A scandal that has taken down the head of the State-owned Assets Supervision and Administration Commission (SASAC) just ahead of the Communist Party's key autumn economic planning meeting has raised hopes among investors anxious to see a trigger point for the long-promised break-up of state monopolies.
Expectations for a "big bang" reform move have been running high since President Xi Jinping and Premier Li Keqiang completed the once-a-decade leadership transition in March. They pledged to rebalance the economy and boost the private sector's role in it.
The investigation into Jiang Jiemin , who oversees the mainland's 100 biggest corporations, immediately after a corruption investigation was launched into the party's former security chief and a clutch of senior executives at China National Petroleum Corporation (CNPC), has only added to the weight of anticipation - especially given the link to the prized oil sector.
Analysts say the risk of disappointment for reform-hungry investors is larger than ever.
"So far, we have only seen a political power struggle in the top echelon. It is not clear where this will lead, and it does not mean the fundamental problem with the system will change," Zhu Songbin, managing director of Beijing-based energy sector consultancy Song Lin Group, said.
"Most reformists can only wait and see what happens after the house-cleaning," he told the South China Morning Post.
November is arguably the key date, when the party holds the plenum meeting of the 18th Party Central Committee. The so-called third plenum has sometimes been used as a staging point for major economic reform programmes.
Stephen Green, head of Standard Chartered Bank's China research team, cautions against expecting precise detail to emerge from the meeting.
In a new report he nevertheless urges investors to anticipate a meeting heralding significant change - but not in state-owned enterprise reform.
"We do not expect SOE reform to be explicitly discussed in the 2013 Third Plenum document. The subject is too sensitive. We think of SOE reform as a Darwinian process rather than something to be prescribed in a document or tackled head-on," Green wrote.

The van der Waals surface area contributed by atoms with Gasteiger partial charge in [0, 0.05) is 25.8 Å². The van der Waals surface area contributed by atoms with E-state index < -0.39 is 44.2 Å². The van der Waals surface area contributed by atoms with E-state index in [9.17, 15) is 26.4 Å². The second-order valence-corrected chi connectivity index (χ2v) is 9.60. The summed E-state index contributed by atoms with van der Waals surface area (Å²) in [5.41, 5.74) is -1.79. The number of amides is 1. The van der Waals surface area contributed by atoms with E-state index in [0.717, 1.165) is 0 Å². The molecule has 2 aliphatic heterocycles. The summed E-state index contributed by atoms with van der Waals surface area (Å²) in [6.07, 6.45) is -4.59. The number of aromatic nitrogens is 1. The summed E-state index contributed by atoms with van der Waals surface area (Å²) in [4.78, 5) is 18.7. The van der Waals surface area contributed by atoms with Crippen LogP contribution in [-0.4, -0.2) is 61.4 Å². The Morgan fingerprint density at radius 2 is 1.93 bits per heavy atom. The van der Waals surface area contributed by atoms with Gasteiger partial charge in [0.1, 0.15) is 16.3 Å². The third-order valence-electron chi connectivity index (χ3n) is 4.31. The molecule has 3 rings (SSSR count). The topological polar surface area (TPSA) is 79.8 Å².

The government's plans for reform were well-telegraphed in a report published jointly by the State Council and the World Bank in early 2012. It enumerated the key reforms needed to put the world's second-biggest economy on a sustainable growth track by 2030.
"Corruption at SOEs has become so common. It doesn't make much sense to analyse the reasons behind one single case. More importantly, we need to analyse the systematic reasons behind those corruption cases," said Gary Liu Shengjun, executive deputy director of the CEIBS Lujiazui Institute of International Finance.
Though the central government has issued many policies to open markets wider, its progress is slow mainly due to resistance from the powerful SOEs - the top executives of which carry party ranks at ministerial level in many cases.
Meanwhile, going too hard after SOEs would put too much near-term strain on an economy fundamentally geared to the performance of state giants.
Many analysts say it would make meeting the national growth target of 7.5 per cent impossible. That rate would be a 23-year low.
Many analysts doubt change will come soon.
"China will continue its market-oriented reforms, including a gradual loosening of monopoly in the strategically important sectors. But the state will still retain strong control," said Kai Hu, senior credit Officer of the Corporate Finance Group with Moody's Investors Service.
At best, the corruption investigations are reminders that the cosy days of state monopolies are numbered, said Standard Chartered's Green.
"The likely outcome [and the goal of reformers] is that SOE reform will be facilitated, quietly and indirectly, by other reforms. The only problem with evolution is that it usually takes ages - and the results cannot be predicted," he said.